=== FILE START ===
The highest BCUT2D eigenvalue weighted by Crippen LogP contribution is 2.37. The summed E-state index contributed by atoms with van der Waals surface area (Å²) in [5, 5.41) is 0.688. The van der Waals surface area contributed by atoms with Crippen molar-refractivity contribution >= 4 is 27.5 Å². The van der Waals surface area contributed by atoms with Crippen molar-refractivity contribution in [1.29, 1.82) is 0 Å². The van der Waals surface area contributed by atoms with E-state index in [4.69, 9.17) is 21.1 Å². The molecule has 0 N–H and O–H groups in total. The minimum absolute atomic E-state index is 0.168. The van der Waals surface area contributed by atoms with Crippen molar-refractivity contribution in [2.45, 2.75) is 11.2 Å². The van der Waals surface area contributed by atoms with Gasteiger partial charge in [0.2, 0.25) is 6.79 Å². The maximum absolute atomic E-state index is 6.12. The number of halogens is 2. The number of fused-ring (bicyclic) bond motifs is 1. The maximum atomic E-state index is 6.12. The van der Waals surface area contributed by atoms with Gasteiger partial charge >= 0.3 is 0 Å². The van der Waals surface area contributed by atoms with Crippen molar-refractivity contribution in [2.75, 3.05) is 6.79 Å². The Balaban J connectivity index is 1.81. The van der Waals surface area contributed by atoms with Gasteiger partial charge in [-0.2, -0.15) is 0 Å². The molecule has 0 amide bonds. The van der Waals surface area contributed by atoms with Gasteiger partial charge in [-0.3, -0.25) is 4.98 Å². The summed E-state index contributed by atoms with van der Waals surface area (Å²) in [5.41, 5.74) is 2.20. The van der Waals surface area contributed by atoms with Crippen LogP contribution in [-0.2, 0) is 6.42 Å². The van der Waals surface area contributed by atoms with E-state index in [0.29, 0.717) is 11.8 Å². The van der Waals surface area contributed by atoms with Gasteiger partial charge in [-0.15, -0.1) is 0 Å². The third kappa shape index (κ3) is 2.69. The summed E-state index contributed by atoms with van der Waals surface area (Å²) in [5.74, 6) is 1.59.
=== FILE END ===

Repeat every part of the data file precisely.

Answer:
The highest BCUT2D eigenvalue weighted by Crippen LogP contribution is 2.37. The summed E-state index contributed by atoms with van der Waals surface area (Å²) in [5, 5.41) is 0.688. The van der Waals surface area contributed by atoms with Crippen molar-refractivity contribution >= 4 is 27.5 Å². The van der Waals surface area contributed by atoms with Crippen molar-refractivity contribution in [1.29, 1.82) is 0 Å². The van der Waals surface area contributed by atoms with E-state index in [4.69, 9.17) is 21.1 Å². The molecule has 0 N–H and O–H groups in total. The minimum absolute atomic E-state index is 0.168. The van der Waals surface area contributed by atoms with Crippen molar-refractivity contribution in [2.45, 2.75) is 11.2 Å². The van der Waals surface area contributed by atoms with Gasteiger partial charge in [0.2, 0.25) is 6.79 Å². The maximum absolute atomic E-state index is 6.12. The number of halogens is 2. The number of fused-ring (bicyclic) bond motifs is 1. The maximum atomic E-state index is 6.12. The van der Waals surface area contributed by atoms with Gasteiger partial charge >= 0.3 is 0 Å². The van der Waals surface area contributed by atoms with Crippen molar-refractivity contribution in [2.75, 3.05) is 6.79 Å². The Balaban J connectivity index is 1.81. The van der Waals surface area contributed by atoms with Gasteiger partial charge in [-0.2, -0.15) is 0 Å². The molecule has 0 amide bonds. The van der Waals surface area contributed by atoms with Gasteiger partial charge in [-0.3, -0.25) is 4.98 Å². The summed E-state index contributed by atoms with van der Waals surface area (Å²) in [5.41, 5.74) is 2.20. The van der Waals surface area contributed by atoms with Crippen LogP contribution in [-0.2, 0) is 6.42 Å². The van der Waals surface area contributed by atoms with E-state index in [0.29, 0.717) is 11.8 Å². The van der Waals surface area contributed by atoms with Gasteiger partial charge in [-0.15, -0.1) is 0 Å². The third kappa shape index (κ3) is 2.69. The summed E-state index contributed by atoms with van der Waals surface area (Å²) in [5.74, 6) is 1.59.